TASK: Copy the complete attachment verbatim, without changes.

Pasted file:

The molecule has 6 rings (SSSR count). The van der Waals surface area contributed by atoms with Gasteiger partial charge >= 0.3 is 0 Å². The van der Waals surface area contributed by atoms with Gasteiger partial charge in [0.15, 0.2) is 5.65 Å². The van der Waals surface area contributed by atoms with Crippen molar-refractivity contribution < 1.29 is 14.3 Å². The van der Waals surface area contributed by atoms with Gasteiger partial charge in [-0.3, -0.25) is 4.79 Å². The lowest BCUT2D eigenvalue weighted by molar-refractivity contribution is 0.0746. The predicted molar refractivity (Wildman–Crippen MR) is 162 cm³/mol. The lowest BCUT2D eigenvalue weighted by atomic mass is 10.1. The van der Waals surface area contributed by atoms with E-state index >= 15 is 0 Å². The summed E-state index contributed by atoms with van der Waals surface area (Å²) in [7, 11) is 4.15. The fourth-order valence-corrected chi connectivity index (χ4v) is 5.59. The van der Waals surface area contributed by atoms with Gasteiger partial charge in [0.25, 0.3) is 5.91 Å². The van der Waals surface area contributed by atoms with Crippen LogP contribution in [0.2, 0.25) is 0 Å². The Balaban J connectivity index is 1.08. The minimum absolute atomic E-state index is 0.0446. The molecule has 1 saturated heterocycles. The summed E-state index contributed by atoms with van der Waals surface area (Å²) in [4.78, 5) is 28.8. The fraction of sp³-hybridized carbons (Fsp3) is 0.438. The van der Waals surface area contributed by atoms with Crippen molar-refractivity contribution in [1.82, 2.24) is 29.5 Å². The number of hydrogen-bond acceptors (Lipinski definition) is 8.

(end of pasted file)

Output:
The molecule has 6 rings (SSSR count). The van der Waals surface area contributed by atoms with Gasteiger partial charge >= 0.3 is 0 Å². The van der Waals surface area contributed by atoms with Gasteiger partial charge in [0.15, 0.2) is 5.65 Å². The van der Waals surface area contributed by atoms with Crippen molar-refractivity contribution < 1.29 is 14.3 Å². The van der Waals surface area contributed by atoms with Gasteiger partial charge in [-0.3, -0.25) is 4.79 Å². The lowest BCUT2D eigenvalue weighted by molar-refractivity contribution is 0.0746. The predicted molar refractivity (Wildman–Crippen MR) is 162 cm³/mol. The lowest BCUT2D eigenvalue weighted by atomic mass is 10.1. The van der Waals surface area contributed by atoms with E-state index >= 15 is 0 Å². The summed E-state index contributed by atoms with van der Waals surface area (Å²) in [7, 11) is 4.15. The fourth-order valence-corrected chi connectivity index (χ4v) is 5.59. The van der Waals surface area contributed by atoms with Gasteiger partial charge in [0.25, 0.3) is 5.91 Å². The van der Waals surface area contributed by atoms with Crippen LogP contribution in [0.2, 0.25) is 0 Å². The Balaban J connectivity index is 1.08. The minimum absolute atomic E-state index is 0.0446. The molecule has 1 saturated heterocycles. The summed E-state index contributed by atoms with van der Waals surface area (Å²) in [4.78, 5) is 28.8. The fraction of sp³-hybridized carbons (Fsp3) is 0.438. The van der Waals surface area contributed by atoms with Crippen molar-refractivity contribution in [1.82, 2.24) is 29.5 Å². The number of hydrogen-bond acceptors (Lipinski definition) is 8.